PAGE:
What happened

Shares of Best Buy (NYSE:BBY) pulled back Friday as concerns about the coronavirus impact overwhelmed an otherwise strong fourth-quarter earnings report.

The stock was down as much as 6.3% during the trading session but closed down 3.4% as the market surged in the last 20 minutes.

Two customers at Best Buy looking at phones

Image source: Best Buy.

So what

In the key holiday quarter, Best Buy said comparable-store sales rose 3.2%, driving overall revenue up 2.7% to $15.2 billion, beating estimates at $15.05 billion.  

Gross margin in the quarter fell from 22.2% to 21.3% due to a shift to lower-margin products and as it absorbed the impact of tariffs on goods from China. But the electronics retailer saved on overhead costs due to lower bonuses. Though operating income fell slightly in the quarter, the company benefited from a lower tax rate and share buybacks, and adjusted earnings per share rose from $2.72 to $2.90, well ahead of expectations at $2.75.

Touting the company's 12th straight quarter of comps growth, CEO Corie Barry said, "We offered compelling holiday deals that resonated with customers and provided a seamless shopping experience, great inventory availability, and fast and free delivery."

Now what

Despite the strong fourth-quarter performance, investors were rattled by the company's guidance and management comments on the coronavirus.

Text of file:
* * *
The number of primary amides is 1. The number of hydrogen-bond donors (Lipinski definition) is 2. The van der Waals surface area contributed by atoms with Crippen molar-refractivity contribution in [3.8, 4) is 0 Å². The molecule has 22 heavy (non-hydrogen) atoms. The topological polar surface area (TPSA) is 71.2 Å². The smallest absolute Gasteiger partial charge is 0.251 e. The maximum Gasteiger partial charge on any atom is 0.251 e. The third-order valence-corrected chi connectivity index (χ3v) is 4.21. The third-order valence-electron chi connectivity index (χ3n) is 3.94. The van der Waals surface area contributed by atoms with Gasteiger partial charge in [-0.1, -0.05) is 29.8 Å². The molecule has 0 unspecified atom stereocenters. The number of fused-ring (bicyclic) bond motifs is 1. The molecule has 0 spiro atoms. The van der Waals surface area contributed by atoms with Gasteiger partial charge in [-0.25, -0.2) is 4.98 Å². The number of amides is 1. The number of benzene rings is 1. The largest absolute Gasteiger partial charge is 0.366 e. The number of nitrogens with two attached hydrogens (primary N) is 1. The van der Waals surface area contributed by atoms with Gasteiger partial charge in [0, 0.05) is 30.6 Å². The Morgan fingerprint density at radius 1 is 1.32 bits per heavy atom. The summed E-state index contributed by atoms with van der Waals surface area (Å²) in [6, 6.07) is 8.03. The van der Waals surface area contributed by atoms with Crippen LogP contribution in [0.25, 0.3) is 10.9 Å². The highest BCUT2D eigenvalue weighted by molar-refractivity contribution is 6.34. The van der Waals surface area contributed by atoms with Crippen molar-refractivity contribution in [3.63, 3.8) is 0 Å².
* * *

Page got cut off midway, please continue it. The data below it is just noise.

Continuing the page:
CFO Matt Bilunas said:

As we enter FY21, we are closely monitoring the developments related to the coronavirus outbreak. This is a very fluid situation, which makes it difficult to determine exact financial impacts from disruptions in supply chain. Based on what we know today, we have assumed the majority of the impacts occur in the first half of the year.

Best Buy's guidance, which includes its best estimate of the coronavirus impact, calls for comps growth of flat to 1% for the first quarter and revenue of $9.1 billion to $9.2 billion, slightly below estimates at $9.23 billion. It expects EPS of $1.00 to $1.05, versus estimates of $1.00. For the full year, it sees EPS of $6.10 to $6.30, slightly below the consensus at $6.26. And on the top line, it expect comps growth of flat to 2% and revenue of $43.3 billion to $44.3 billion, which compares to estimates at $44.2 billion.

Today's sell-off is a bit surprising considering the strong results and guidance that's more or less in line with expectations, but investors are still clearly jittery about the potential impact of the coronavirus.